Sorabji Resource Site (SRS)

Citations of the Dies irae

This page lists in chronological order the works in which Sorabji used the medieval sequence Dies irae by Thomas of Celano (d. ca. 1250).

All page references are to the published editions.

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Title Comments
Title Comments
Music to “The Rider by Night” (1919; 54 pp.) The sequence is featured as part of the dark introduction (bars 11-13) in the clarinets, bassoons, and brass instruments.
Concerto for Piano and Orchestra [no.] III [no. 6] (1922; 144 pp.) The opening segment is heard in the woodwinds and strings playing the upper part in the first movement (p. 56). The words, albeit with a few oddities, are written between the systems of the violas and cellos.
Variazioni e fuga triplice sopra “Dies irae” per pianoforte (1923-26; 201 pp.) The theme sets the entire sequence minus its repetitions, for a total of sixteen phrases.
Sonata V (Opus archimagicum) (1934-35; 336 pp.) The “Preludio-corale sopra ‘Dies irae’” sets the entire sequence minus its repetitions, for a total of sixteen phrases in each one of three large groups (pp. 323-31, 331-44, 344-66).

The second fugue (pp. 390-99) uses a variant of the sequence with some faster rhythmic values.
“Quaere reliqua hujus materiei inter secretiora” (1940; 16 pp.) The first page states a fragment of the sequence, at the words “in favilla”.
St. Bertrand de Comminges: “He was laughing in the tower” (1941; 16 pp.) The opening segment of the sequence is quoted in two instances (pp. 3/2/2, 14/1/1).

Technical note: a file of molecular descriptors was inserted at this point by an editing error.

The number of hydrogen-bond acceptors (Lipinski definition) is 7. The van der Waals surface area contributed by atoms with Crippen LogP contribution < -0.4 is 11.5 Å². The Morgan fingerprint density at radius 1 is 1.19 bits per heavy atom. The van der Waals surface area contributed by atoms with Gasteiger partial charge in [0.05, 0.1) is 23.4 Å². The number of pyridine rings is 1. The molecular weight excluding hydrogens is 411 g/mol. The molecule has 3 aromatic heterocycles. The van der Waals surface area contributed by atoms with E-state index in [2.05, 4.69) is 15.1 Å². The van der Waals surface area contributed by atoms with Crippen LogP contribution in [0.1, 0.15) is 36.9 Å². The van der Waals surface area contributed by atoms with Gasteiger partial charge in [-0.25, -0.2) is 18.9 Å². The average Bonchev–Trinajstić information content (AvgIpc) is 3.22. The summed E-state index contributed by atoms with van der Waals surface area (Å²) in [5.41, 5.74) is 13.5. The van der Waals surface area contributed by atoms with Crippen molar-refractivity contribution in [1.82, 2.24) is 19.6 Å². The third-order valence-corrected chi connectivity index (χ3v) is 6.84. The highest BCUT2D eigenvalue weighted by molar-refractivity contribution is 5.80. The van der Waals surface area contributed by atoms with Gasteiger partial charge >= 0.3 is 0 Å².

Sequentia cyclica super “Dies irae” ex Missa pro defunctis (1948-49; 335 pp.) The theme sets the entire sequence minus its repetitions, for a total of sixteen phrases.

Var. 22 is a passacaglia with 100 variations on a rhythmicized version of the three segments of the sequence’s first tercet.

Segments of various phrases of the sequence are used in the fugue, though with a more chromatic treatment.
Third Organ Symphony (1949-53; 305 pp.) The entire first verse of the sequence is played in the pedal part (p. 87) in the second part of the work.

It is also used for a chordal statement at the end of the “Toccata” in the third part.
Symphonic Variations for Piano and Orchestra (1935-37, 1953-56; 540 pp.) The first six notes are heard in the horns and viola in var. 17.
Toccata quarta (1964-67; 149 pp.) The sequence is quoted in var. 53 of the “Passacaglia” (two statements, the second of which is a major second lower) and at the beginning of the “Intermezzo secondo. Of a neophyte and how the Black Art was revealed to him.”
Passeggiata arlecchinesca sopra un frammento di Busoni (“Rondò arlecchinesco”) (1981-82; 16 pp.) The sequence is quoted a single time (p. 18).
Last modified: 2021-05-30
© Marc-André Roberge 2021
Sorabji Resource Site (SRS)
Faculté de musique, Université Laval, Québec

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